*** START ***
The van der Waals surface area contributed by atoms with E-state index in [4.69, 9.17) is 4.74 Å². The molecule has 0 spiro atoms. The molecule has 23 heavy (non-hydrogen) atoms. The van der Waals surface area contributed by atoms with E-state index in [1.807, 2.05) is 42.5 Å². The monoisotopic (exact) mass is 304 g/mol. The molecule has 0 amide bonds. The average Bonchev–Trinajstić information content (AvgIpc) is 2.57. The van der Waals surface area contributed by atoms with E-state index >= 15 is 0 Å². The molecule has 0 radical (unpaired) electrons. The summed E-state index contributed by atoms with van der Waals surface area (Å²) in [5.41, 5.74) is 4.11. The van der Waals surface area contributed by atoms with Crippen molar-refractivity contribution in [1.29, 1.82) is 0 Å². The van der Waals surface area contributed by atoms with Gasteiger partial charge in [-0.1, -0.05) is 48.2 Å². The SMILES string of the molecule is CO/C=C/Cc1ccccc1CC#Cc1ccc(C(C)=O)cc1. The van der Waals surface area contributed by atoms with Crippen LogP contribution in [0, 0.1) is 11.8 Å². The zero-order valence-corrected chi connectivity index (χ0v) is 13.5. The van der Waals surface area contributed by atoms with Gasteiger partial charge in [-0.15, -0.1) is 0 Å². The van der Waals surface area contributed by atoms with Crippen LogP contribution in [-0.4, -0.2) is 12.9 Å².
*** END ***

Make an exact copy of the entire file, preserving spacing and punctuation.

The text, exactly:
The van der Waals surface area contributed by atoms with E-state index in [4.69, 9.17) is 4.74 Å². The molecule has 0 spiro atoms. The molecule has 23 heavy (non-hydrogen) atoms. The van der Waals surface area contributed by atoms with E-state index in [1.807, 2.05) is 42.5 Å². The monoisotopic (exact) mass is 304 g/mol. The molecule has 0 amide bonds. The average Bonchev–Trinajstić information content (AvgIpc) is 2.57. The van der Waals surface area contributed by atoms with E-state index >= 15 is 0 Å². The molecule has 0 radical (unpaired) electrons. The summed E-state index contributed by atoms with van der Waals surface area (Å²) in [5.41, 5.74) is 4.11. The van der Waals surface area contributed by atoms with Crippen molar-refractivity contribution in [1.29, 1.82) is 0 Å². The van der Waals surface area contributed by atoms with Gasteiger partial charge in [-0.1, -0.05) is 48.2 Å². The SMILES string of the molecule is CO/C=C/Cc1ccccc1CC#Cc1ccc(C(C)=O)cc1. The van der Waals surface area contributed by atoms with Crippen LogP contribution in [0, 0.1) is 11.8 Å². The zero-order valence-corrected chi connectivity index (χ0v) is 13.5. The van der Waals surface area contributed by atoms with Gasteiger partial charge in [-0.15, -0.1) is 0 Å². The van der Waals surface area contributed by atoms with Crippen LogP contribution in [-0.4, -0.2) is 12.9 Å².